Addicted to Grants

A few years ago, I interviewed with an organization that was opening a new community center in a part of town that had a very disparate population.  That section of Portland has a diverse mix of well to do professionals and families living in expensive high rise condominiums, as well as low income working poor and homeless.  The organization only had a couple of programs in place, and had not planned for more at that time.

During the conversation, I described how I would use a balanced approach of seeking individual support from those living in the condos, building partnerships with the local businesses, and seek foundational support to help get the organization’s programs off the ground.  The individual interviewing me told me that what they were looking for was someone who could fund the center entirely with grants.  When I tried to explain that grants are generally awarded by funders to start and support new programs but not to simply fund the daily operations of an organization, my words fell on deaf ears.  The interview ended shortly after that, and I was not hired for the position.

Unfortunately, I have come across many in the nonprofit sector, especially new organizations, that do not understand that grant funding is temporary in nature.  Too many feel that, now that they have their 501 (c) 3 designation, grant money will just pour in.  In my experience, it doesn’t work that way.

Funding organizations will provide a certain amount of support for a limited amount of time, but they expect to see positive results for their investment.  They expect to see the programs they support make an impact and want to see results, which is why they require annual reports from those organizations.  If they see success or at least progress, they may continue funding the program.  If they don’t, funding will not be renewed, and they will direct their investment to a more worthy candidate.  Their support is not meant to be a never-ending source of revenue.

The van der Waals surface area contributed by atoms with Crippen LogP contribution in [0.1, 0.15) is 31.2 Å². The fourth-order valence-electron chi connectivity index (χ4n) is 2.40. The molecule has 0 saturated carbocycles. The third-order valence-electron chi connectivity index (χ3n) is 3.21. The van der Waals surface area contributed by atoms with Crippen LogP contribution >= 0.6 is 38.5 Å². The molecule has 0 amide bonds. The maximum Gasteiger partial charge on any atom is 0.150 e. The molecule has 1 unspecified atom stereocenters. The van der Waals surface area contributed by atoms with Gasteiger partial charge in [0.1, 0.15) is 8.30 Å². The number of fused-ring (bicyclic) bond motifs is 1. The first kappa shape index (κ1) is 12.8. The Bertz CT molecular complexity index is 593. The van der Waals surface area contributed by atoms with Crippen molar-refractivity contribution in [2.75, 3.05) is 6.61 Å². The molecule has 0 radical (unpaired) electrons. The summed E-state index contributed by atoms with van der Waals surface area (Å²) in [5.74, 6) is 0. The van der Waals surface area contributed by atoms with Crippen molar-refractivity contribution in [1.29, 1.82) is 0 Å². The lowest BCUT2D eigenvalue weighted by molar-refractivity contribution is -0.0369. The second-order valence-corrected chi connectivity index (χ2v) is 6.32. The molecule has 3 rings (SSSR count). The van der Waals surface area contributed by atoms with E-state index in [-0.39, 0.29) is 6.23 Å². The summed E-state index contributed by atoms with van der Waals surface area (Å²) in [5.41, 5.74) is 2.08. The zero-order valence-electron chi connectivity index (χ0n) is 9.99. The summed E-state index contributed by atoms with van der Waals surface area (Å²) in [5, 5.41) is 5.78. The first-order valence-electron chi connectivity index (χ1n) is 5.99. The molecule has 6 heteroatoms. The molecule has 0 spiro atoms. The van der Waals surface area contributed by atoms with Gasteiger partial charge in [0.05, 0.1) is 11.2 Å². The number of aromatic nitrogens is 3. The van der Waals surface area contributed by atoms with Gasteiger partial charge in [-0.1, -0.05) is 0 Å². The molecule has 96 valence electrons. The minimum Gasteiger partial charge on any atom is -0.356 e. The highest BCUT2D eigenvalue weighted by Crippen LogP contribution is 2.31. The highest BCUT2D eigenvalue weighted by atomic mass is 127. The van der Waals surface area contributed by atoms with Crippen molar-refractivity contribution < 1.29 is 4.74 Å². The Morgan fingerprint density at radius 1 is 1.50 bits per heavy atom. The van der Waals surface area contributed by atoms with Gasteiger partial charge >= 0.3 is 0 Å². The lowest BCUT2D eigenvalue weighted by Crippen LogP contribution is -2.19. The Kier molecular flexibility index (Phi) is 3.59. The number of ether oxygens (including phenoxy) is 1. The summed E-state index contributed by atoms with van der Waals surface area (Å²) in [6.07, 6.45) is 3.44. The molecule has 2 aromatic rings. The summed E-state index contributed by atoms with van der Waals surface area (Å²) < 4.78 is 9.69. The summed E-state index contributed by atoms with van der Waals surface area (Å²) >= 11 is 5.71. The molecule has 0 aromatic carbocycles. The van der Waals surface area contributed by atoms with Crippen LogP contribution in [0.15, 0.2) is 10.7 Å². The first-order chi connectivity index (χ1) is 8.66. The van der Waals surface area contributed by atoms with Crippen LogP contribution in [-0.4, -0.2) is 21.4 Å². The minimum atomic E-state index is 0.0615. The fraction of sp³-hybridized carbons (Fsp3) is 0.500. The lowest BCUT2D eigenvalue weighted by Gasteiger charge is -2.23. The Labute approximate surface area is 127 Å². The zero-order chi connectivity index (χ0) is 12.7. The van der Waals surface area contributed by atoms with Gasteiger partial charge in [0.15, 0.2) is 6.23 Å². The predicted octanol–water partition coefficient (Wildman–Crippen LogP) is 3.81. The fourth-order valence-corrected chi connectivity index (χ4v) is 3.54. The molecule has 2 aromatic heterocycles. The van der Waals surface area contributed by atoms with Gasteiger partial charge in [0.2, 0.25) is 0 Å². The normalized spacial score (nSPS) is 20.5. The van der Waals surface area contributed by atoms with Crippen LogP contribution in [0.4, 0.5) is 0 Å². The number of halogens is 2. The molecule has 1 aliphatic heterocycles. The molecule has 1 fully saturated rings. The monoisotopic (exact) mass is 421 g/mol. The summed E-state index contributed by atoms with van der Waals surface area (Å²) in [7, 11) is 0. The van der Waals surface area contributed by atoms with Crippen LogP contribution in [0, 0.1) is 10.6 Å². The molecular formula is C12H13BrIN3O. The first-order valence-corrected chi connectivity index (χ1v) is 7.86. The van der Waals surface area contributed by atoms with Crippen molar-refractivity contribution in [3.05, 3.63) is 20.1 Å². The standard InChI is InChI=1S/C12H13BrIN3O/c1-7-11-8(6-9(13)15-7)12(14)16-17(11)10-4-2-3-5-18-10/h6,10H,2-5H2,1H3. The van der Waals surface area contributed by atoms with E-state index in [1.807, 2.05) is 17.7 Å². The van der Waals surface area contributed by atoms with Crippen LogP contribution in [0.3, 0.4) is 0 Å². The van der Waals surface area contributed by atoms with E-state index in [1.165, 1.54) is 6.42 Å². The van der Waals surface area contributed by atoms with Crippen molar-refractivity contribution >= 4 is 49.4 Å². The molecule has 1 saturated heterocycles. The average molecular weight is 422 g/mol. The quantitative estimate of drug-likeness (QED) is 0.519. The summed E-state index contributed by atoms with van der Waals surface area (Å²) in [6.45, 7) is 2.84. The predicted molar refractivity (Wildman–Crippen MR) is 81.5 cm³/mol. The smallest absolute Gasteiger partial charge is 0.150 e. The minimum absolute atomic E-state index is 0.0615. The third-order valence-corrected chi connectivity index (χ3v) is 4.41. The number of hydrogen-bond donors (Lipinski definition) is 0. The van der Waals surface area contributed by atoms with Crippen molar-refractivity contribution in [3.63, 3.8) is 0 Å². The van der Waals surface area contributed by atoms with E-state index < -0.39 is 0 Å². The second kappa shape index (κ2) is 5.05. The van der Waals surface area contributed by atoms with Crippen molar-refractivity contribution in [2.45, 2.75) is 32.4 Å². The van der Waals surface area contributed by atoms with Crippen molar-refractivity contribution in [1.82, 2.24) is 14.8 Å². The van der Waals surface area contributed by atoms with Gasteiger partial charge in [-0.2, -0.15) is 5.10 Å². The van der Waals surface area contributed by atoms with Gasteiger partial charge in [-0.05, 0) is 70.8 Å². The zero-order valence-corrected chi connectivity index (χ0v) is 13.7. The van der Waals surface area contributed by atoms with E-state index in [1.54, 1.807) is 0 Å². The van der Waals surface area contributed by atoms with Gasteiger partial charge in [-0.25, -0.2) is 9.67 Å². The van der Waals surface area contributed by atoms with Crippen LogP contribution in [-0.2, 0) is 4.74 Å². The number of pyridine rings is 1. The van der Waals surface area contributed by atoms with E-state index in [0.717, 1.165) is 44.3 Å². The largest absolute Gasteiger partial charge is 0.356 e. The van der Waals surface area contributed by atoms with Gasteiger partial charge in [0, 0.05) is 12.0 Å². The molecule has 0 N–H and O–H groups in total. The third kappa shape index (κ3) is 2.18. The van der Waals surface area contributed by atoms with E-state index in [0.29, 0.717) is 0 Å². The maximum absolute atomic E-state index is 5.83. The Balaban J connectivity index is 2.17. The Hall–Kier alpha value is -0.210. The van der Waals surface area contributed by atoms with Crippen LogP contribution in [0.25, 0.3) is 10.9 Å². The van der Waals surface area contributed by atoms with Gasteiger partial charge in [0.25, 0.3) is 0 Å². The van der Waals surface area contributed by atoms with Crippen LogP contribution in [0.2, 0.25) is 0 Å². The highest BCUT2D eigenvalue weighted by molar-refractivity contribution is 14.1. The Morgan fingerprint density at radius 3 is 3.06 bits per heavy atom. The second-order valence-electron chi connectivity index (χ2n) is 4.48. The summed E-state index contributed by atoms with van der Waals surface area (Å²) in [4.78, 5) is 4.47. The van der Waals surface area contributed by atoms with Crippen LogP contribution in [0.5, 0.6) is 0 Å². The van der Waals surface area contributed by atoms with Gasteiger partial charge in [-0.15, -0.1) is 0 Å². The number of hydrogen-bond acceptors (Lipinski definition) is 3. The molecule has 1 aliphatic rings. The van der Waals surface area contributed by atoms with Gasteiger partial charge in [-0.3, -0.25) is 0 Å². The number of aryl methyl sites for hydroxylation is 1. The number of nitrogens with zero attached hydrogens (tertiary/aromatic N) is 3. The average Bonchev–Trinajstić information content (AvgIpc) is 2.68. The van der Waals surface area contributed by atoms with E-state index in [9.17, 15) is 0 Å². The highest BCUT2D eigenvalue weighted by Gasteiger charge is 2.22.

Foundations also expect nonprofits to find ways to get sustainable funding support from other sources.  Grants are meant to be a hand up for organizations, not longstanding handouts.  Eventually those grants will end, and if you are relying on them for long term chunks of your annual budget, you may come to a rude awakening.  That is why it is so important to develop other revenue sources while you do have grant money coming in.

You can apply to other foundations, but my advice is to diversify your revenue stream with other effective fundraising methods.  Build relationships with individuals and businesses, and cultivate them for greater stewardship.  Engage those who already support your organization, its mission, and its goals.  Be creative and innovative.

Don’t become addicted to grant money from one particular source.  Whether it comes from a foundation or the government, it will eventually go away, and you don’t want to be unprepared when it does.

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About greatergoodfundraising

Richard Freedlund has been active in the nonprofit sector in a number of ways, both professionally and as a volunteer. He is the founder of Greater Good Fundraising, a business that helps schools and organizations raise money for their programs while accomplishing something positive for the community. After living in Oregon for 27 years, he has returned to his hometown of Rockford, Illinois and hopes to make his mark on the nonprofit sector there. He is the father of a talented jazz musician and the son of philanthropic parents that continue to support multiple causes. To contact Richard for consulting, fundraising, or speaking opportunities, email greatergoodfundraising@gmail.com or reach him on Twitter.com @ggfundraise
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